How can I implement personal interviews with high frequency words?

After doing this unit last year five separate times (Spanish 1 and four quarters of middle school exploratory), here is the formula that I have found works best. On day 1 of class we do Name Game Speedball and then start our first interview on day 2 (yes this can work on their second day of language class ever!). We add in 1st week logistics like syllabus, join Google classroom, etc in a stations format as we have extra time at the end of classes the first week.
Students sit in a semi circle without anything on their laps. They do not take notes during the interviews and their job is to listen to understand and interact. I jot down notes on the whiteboard as we go. (Or you could have this as a student job). Here is how the class typically flows.

 

A typical in class day:

  • Introduce focus vocabulary of the day, which is written on my side board to reference. (We start with just the I, you and s/he forms, as that is what is needed in the interviews. You can add the others later).
  • I ask the special person personalized questions using that target structure in a slideshow (idea from Kara Jacobs). I use my clicker, which prompts their first person answer. The the class chorally states the information back. We circle the information until we feel comfortable to move on.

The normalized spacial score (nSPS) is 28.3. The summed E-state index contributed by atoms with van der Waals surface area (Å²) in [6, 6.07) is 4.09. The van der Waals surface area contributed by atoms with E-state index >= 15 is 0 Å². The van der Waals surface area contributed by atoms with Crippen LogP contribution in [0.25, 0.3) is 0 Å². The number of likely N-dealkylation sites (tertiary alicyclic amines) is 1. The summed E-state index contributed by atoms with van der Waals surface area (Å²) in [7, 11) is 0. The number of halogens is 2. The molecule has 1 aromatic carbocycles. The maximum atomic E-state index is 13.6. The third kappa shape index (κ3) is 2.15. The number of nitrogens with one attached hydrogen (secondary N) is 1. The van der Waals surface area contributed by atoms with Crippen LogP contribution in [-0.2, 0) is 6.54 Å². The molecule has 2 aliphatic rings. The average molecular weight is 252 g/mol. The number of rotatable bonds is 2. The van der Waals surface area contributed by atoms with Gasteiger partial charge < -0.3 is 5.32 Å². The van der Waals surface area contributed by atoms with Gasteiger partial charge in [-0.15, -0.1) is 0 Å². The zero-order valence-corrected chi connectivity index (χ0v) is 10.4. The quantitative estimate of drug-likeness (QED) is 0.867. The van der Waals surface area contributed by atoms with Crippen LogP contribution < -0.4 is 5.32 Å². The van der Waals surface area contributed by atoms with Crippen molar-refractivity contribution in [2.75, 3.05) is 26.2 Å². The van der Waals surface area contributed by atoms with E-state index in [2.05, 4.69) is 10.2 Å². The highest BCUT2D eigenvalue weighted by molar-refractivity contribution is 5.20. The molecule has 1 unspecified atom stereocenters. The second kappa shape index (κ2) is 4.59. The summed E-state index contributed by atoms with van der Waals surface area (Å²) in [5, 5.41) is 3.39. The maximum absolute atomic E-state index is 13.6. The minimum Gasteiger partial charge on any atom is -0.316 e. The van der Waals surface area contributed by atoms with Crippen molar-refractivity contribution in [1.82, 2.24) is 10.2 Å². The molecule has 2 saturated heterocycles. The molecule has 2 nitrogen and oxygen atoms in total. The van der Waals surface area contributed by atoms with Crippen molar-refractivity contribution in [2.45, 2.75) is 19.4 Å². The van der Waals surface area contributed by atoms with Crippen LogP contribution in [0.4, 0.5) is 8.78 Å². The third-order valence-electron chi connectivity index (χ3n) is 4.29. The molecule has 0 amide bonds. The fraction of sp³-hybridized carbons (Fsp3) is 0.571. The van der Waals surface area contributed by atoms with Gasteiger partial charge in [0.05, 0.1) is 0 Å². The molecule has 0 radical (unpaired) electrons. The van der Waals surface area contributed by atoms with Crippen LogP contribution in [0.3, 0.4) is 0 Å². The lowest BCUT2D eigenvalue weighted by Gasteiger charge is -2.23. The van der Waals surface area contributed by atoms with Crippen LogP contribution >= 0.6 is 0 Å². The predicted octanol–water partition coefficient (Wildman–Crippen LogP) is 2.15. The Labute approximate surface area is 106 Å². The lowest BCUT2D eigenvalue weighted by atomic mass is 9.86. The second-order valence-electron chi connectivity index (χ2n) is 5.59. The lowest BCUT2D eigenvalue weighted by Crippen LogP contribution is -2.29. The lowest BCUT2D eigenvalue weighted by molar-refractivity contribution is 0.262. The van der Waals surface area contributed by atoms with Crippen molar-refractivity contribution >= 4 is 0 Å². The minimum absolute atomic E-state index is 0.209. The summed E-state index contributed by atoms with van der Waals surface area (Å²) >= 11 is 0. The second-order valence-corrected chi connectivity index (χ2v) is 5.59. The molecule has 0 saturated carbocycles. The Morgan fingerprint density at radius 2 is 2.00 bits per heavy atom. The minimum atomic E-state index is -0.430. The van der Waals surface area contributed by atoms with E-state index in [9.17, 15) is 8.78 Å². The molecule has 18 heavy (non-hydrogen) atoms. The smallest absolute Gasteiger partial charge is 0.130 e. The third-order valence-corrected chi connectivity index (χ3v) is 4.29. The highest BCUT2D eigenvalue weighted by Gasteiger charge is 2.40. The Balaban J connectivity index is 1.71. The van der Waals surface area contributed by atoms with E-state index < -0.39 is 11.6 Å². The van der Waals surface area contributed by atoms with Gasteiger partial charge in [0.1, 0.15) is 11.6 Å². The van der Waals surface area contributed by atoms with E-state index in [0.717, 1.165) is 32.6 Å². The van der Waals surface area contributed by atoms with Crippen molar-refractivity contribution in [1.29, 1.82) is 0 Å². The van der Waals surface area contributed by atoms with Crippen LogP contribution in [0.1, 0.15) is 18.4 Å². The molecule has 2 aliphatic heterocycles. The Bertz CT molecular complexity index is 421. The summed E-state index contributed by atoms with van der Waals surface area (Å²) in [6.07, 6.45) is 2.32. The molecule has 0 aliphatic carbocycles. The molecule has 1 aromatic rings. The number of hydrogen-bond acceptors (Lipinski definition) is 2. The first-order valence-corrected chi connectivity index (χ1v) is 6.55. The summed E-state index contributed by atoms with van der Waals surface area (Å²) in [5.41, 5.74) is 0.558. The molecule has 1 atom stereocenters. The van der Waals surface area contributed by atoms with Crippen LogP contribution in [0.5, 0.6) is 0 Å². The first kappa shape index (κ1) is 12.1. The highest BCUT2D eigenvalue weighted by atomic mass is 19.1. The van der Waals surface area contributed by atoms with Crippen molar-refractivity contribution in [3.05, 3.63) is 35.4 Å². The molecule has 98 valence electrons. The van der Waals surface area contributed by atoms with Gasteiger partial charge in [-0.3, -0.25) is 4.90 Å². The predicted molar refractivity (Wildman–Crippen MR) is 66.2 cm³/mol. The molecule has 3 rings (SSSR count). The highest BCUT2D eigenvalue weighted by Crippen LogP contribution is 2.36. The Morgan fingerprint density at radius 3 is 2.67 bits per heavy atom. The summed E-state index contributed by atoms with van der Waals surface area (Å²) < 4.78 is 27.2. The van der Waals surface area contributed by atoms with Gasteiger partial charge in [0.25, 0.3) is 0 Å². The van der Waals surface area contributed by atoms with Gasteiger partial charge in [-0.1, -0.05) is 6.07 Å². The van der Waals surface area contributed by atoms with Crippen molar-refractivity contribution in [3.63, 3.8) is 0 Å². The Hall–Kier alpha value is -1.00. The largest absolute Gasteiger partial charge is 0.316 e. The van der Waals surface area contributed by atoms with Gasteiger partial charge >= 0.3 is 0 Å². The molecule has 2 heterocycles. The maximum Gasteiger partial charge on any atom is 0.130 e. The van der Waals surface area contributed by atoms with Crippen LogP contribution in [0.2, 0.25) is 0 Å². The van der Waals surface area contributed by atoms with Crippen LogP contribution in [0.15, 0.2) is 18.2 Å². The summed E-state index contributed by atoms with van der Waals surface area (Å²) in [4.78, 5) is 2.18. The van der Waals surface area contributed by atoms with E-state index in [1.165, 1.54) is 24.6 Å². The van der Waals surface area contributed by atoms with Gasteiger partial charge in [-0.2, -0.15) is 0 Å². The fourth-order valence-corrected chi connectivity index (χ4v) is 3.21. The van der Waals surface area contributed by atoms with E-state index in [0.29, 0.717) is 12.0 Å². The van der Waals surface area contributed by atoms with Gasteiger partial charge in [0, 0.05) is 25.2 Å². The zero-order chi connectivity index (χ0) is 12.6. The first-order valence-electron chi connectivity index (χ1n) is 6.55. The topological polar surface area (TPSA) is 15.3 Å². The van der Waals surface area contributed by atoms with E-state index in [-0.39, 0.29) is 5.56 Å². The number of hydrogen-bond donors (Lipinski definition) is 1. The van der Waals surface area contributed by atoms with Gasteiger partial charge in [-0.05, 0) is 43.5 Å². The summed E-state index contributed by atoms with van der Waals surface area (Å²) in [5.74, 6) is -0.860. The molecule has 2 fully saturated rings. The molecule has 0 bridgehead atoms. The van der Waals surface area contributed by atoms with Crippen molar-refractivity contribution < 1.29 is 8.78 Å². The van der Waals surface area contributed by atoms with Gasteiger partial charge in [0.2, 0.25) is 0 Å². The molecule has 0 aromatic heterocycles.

• Once we are done interviewing, we give the student a positive validation and do a brain break. For each target structure I have a song with many repetitions of that structure (For example with soy it is the song “Soy yo.”). Here are a couple ways we have used the song:
    • Students tally the number of times they hear the word
    • They stand up and jump every time they hear the word
    • Students raise their hand every time they hear the word
    • They stand up every time they hear the word
  • Then students grab either a blank piece of paper or a guided notes sheet (if they need more support) and a clipboard and take down the notes over our special person that are written on the board. Or you could have students work with a partner to write down as much as they can without using any notes from the board. 
  • Finally, at that point depending on how much time is left, we may do another interview using the same questions, or go on to do a different activity. There might be some first week of school logistics, or other content that the teacher is required to “cover.” I also know some teachers have used this unit as a review or with heritage speakers, going quite quick through all questions, and interviewing many people in a day. 

What else do you do with these words?

We do a few days of interviews, and then break it up with a story using the same vocabulary in a new and fresh way. We then do some activities with the story, and then return to do more interviews, ending with an assessment. Sometimes we do a mid-way assessment, where I list the students who have gone and list a few interesting facts in Spanish that they need to match up. To review for the assessments, or to come back to the vocabulary later in the year, I have a Find Someone Who to interview many people in class or just a partner, which would be perfect for a substitute plan during the unit. At the end, we do a free write, where they write everything they can about a person of their choice.